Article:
I want to talk to you about privation, the mentally ill, the impaired, the abused, and how all these things have touched my life and have lived with me throughout my life. I was born to a poor family in North Carolina. My mother and dad were tobacco sharecroppers and lived in a shack without windowpanes, water, or electricity. That is where I was born. We lived there (from what I understand) until I was three years old - my mother, dad, and a brother two years older than myself. Later, we moved to Virginia where my mother and dad worked in the cotton mills. About that time I came in contact with the measles. I ran a high fever for days and my mother believed I would die. Measles left me with very little hearing from running the high fever so long and not being able to bring it down. When I started school I was hearing impaired and learning disabled without any help - besides not knowing there was something wrong with me. I watched - focused - as people talked and I taught myself to lip read without knowing what it was. Without the facial clues to help me I could not tell what was going on. I couldn't always see the faces or expect people to turn my way as they talked so a lot of the time I heard nothing. I married at 15 years old to a man I loved dearly. We were married for 18 years and had six children. At 31 years of age he left me and we had to learn to live without him. I had to go to work and it was hard for I could not hear to relate to others. I had been a wife, mother, and homemaker all those years. I had no schooling or skills to turn to. After a while I started to drink and I had never drank before. At first I would go out to hide this from the kids. I didn’t like going out because of having to relate to people and I started to stay home. I would ask my oldest daughter to watch my smaller children so I could be alone. I would go into a world where he was still there and I would drink myself to sleep. I did this a lot. Even though I knew it would not change anything, it did take me away for awhile. When I was about 40 and it was Christmas time, a friend of mine asked me what I wanted for Christmas. I told him I wanted a hearing aid. He said, “Go to the doctor and find out what you need.” I learned I needed two hearing aids. I felt these would really help me and change my life. They did, but not like I thought or expected, for hearing aids don’t change what you hear, they only make everything louder. The hearing aids did bless me in a lot of other ways. They enabled me to hear water, the wind, the rain, birds, things like my watch and a clock. I had never heard them before for 40 years. I didn’t know one could hear you walk across the carpet, or that your clothes made a noise, too. I recall the first morning. I got up to make my son’s breakfast, turned on the toaster and it made so much noise I asked him, “Has it always done that?” Bobby said, “What?” I said, “The noise from the toaster.” “Yes, Mama. It has.” It made me think of all he times I had gotten up early to get something done before the children got up and I knew I had to have been making enough noise to wake the dead. Later, my attorneys sent a team of people, doctors to run tests on me. I learned then how devastating this lack of hearing had ruled my life, ran a pattern for me over and over. How I had felt vulnerable to men who had raped me, men who abused me, hurt me, held guns to me, beat me and left me for dead. After learning all these things, I cried myself to sleep at night for a long time. A lot of questions come to mind and I needed answers. I knew God wanted to know all our hurts, pain, all about us. He really already does, but He wants us to tell him and ask him. My answer comes from Him. He’ll let you hurt, live in pain, he’ll let your heart be ripped out and when you’ve hurt long enough and bad enough you’ll turn to Jesus. I ask, Lord, give me something to justify this reasoning in my view, some answers so I can go on. He says: Knock, my door will open; seek and you will find; you ask in faith and you believe and you shall have. So I asked, Lord, "Why did all this happen to me? Why did I go through all this abuse that put me into a state of mind?" Why did you let it happen? It came to mind how all the times God had healed people, people who could not walk, hear, see, how he healed the people who were brought to him - people who were just there and he healed them before many others. He could have healed them from anywhere he was. He didn’t have to heal them before others. But God worked a miracle for the non-believers. That was my answer. I am God’s miracle. God could have healed me and not allowed me to be deaf. He could have sent someone to help me, could have let me grow up and be as normal a person as I could. I wonder sometimes now where I would be today and what kind of success I may have had if I had not been deaf, if someone had just helped me a little. But he didn’t let it happen that way. He gave me a blessing and that blessing is to share my life, my experience in hopes just like his that my testimony will touch a child and spare them from a life like I’ve lived. Or that my testimony will touch an adult and they will try to understand, have compassion for those who are unlike them in many ways and having a hard time. To try to be just like Jesus is and how he is, to stand there and wait as long as it takes and say, “Here I am. I want to help you and lend a hand and pass it on to others who have less." I believe God sent his son Jesus Christ to live here on earth in the flesh just like us, that he lived and died and rose again to give us salvation and everlasting life. I believe I am worthy because Jesus lives in my heart and if it weren’t for Jesus, there would be nothing. I thank you Jesus.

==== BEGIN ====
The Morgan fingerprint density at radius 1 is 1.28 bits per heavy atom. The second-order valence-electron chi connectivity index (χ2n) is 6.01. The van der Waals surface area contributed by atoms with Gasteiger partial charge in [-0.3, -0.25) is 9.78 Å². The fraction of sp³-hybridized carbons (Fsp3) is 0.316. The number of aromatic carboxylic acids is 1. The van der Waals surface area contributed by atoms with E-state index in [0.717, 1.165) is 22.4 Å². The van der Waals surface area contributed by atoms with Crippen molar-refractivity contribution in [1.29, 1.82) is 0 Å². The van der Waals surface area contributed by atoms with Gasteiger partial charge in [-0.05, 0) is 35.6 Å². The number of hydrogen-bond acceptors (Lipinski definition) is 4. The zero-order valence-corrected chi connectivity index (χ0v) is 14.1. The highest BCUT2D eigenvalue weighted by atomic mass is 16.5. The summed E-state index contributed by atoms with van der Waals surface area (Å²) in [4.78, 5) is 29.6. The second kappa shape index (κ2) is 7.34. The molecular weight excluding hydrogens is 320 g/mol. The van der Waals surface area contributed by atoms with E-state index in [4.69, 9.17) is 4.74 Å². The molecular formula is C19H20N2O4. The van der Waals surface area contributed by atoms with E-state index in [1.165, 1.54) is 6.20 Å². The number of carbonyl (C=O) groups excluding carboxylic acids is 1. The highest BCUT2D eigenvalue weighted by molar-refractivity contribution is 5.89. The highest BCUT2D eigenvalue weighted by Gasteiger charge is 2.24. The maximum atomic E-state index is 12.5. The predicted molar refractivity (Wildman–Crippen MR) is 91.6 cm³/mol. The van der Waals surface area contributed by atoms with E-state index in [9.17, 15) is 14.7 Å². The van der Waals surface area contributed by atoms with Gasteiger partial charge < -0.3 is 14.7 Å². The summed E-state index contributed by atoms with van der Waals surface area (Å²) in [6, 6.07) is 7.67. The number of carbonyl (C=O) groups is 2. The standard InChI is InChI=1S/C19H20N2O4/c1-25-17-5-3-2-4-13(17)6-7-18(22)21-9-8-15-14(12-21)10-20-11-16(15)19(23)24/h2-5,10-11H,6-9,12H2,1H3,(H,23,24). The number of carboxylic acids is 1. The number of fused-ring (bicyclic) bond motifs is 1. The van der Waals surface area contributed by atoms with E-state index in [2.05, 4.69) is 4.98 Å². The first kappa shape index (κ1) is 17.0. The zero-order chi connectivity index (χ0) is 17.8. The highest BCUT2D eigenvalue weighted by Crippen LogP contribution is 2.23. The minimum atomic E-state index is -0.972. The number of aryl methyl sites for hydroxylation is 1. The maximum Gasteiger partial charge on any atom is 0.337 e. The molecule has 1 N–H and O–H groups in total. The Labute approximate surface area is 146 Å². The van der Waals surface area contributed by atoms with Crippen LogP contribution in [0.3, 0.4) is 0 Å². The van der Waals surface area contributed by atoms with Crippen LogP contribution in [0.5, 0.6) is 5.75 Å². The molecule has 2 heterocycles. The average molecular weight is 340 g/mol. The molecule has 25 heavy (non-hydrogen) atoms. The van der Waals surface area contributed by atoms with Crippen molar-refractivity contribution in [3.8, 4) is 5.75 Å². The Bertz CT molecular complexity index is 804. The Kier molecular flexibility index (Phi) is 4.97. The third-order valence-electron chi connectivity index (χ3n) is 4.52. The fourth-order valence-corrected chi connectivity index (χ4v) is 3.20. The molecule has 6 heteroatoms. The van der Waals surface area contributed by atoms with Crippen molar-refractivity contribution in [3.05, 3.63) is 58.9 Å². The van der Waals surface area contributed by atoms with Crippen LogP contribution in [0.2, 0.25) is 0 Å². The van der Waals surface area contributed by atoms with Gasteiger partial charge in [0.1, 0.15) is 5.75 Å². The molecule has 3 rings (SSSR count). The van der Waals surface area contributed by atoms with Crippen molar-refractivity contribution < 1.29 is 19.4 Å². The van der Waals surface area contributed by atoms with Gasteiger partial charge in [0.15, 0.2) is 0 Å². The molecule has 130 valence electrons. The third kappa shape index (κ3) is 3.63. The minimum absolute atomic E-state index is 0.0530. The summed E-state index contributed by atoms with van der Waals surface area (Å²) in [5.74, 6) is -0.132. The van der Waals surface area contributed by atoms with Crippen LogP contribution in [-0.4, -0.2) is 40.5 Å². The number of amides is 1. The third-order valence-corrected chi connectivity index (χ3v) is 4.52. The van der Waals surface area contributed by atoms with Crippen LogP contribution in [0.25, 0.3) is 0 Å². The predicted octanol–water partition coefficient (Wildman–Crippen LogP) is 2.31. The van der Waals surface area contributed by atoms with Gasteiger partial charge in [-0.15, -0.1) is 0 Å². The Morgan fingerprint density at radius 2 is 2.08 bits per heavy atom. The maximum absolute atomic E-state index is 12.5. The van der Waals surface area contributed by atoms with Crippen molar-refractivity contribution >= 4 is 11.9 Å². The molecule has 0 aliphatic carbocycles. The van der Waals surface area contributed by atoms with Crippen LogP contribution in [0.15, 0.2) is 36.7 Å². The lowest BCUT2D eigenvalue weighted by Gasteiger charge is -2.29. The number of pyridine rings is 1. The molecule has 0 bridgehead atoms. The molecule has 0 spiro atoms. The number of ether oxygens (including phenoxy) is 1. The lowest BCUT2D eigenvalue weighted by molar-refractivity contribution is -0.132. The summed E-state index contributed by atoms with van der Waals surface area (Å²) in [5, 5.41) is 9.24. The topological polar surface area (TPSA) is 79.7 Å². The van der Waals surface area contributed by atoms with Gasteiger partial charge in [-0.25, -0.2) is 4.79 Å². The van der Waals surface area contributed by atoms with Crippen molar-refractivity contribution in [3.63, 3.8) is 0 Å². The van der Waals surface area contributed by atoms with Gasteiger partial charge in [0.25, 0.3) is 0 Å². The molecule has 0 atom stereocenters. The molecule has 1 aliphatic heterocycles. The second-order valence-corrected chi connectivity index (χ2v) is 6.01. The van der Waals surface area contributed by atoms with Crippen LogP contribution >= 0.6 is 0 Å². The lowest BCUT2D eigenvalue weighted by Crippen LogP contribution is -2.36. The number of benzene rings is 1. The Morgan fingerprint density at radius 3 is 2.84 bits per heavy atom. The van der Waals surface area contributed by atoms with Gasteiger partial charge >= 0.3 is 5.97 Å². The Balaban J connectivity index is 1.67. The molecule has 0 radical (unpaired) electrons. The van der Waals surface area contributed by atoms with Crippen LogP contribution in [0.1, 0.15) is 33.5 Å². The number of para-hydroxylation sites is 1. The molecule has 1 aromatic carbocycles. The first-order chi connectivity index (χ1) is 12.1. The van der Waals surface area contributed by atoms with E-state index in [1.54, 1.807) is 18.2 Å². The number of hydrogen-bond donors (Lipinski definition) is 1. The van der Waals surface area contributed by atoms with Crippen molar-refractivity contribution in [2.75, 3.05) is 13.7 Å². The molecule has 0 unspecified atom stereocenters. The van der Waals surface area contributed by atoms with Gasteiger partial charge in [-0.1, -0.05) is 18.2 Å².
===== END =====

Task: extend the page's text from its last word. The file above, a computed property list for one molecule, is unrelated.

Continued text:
Abuse has no preference